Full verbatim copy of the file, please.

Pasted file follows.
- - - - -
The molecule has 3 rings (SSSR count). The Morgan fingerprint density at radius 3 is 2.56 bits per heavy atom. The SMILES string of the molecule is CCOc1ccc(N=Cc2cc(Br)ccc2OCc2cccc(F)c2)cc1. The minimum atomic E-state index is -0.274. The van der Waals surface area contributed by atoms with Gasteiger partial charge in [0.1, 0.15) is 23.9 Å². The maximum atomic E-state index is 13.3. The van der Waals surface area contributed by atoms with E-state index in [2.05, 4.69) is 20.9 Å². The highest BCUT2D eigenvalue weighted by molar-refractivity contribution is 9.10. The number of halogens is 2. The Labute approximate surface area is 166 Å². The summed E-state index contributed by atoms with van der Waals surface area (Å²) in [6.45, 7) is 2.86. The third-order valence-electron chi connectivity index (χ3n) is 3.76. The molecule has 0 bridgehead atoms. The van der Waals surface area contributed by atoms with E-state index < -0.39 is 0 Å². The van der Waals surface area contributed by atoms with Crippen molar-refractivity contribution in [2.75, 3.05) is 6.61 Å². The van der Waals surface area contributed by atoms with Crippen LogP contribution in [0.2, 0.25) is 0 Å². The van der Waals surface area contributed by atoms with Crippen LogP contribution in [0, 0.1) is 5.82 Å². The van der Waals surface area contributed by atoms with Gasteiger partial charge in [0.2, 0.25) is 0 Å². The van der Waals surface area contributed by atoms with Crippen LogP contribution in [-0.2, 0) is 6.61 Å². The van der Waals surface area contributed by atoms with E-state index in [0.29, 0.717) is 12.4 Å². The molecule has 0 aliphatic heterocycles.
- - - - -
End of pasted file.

The molecule has 3 rings (SSSR count). The Morgan fingerprint density at radius 3 is 2.56 bits per heavy atom. The SMILES string of the molecule is CCOc1ccc(N=Cc2cc(Br)ccc2OCc2cccc(F)c2)cc1. The minimum atomic E-state index is -0.274. The van der Waals surface area contributed by atoms with Gasteiger partial charge in [0.1, 0.15) is 23.9 Å². The maximum atomic E-state index is 13.3. The van der Waals surface area contributed by atoms with E-state index in [2.05, 4.69) is 20.9 Å². The highest BCUT2D eigenvalue weighted by molar-refractivity contribution is 9.10. The number of halogens is 2. The Labute approximate surface area is 166 Å². The summed E-state index contributed by atoms with van der Waals surface area (Å²) in [6.45, 7) is 2.86. The third-order valence-electron chi connectivity index (χ3n) is 3.76. The molecule has 0 bridgehead atoms. The van der Waals surface area contributed by atoms with E-state index < -0.39 is 0 Å². The van der Waals surface area contributed by atoms with Crippen molar-refractivity contribution in [2.75, 3.05) is 6.61 Å². The van der Waals surface area contributed by atoms with Crippen LogP contribution in [0.2, 0.25) is 0 Å². The van der Waals surface area contributed by atoms with Crippen LogP contribution in [0, 0.1) is 5.82 Å². The van der Waals surface area contributed by atoms with Gasteiger partial charge in [0.2, 0.25) is 0 Å². The van der Waals surface area contributed by atoms with Crippen LogP contribution in [-0.2, 0) is 6.61 Å². The van der Waals surface area contributed by atoms with E-state index in [0.29, 0.717) is 12.4 Å². The molecule has 0 aliphatic heterocycles.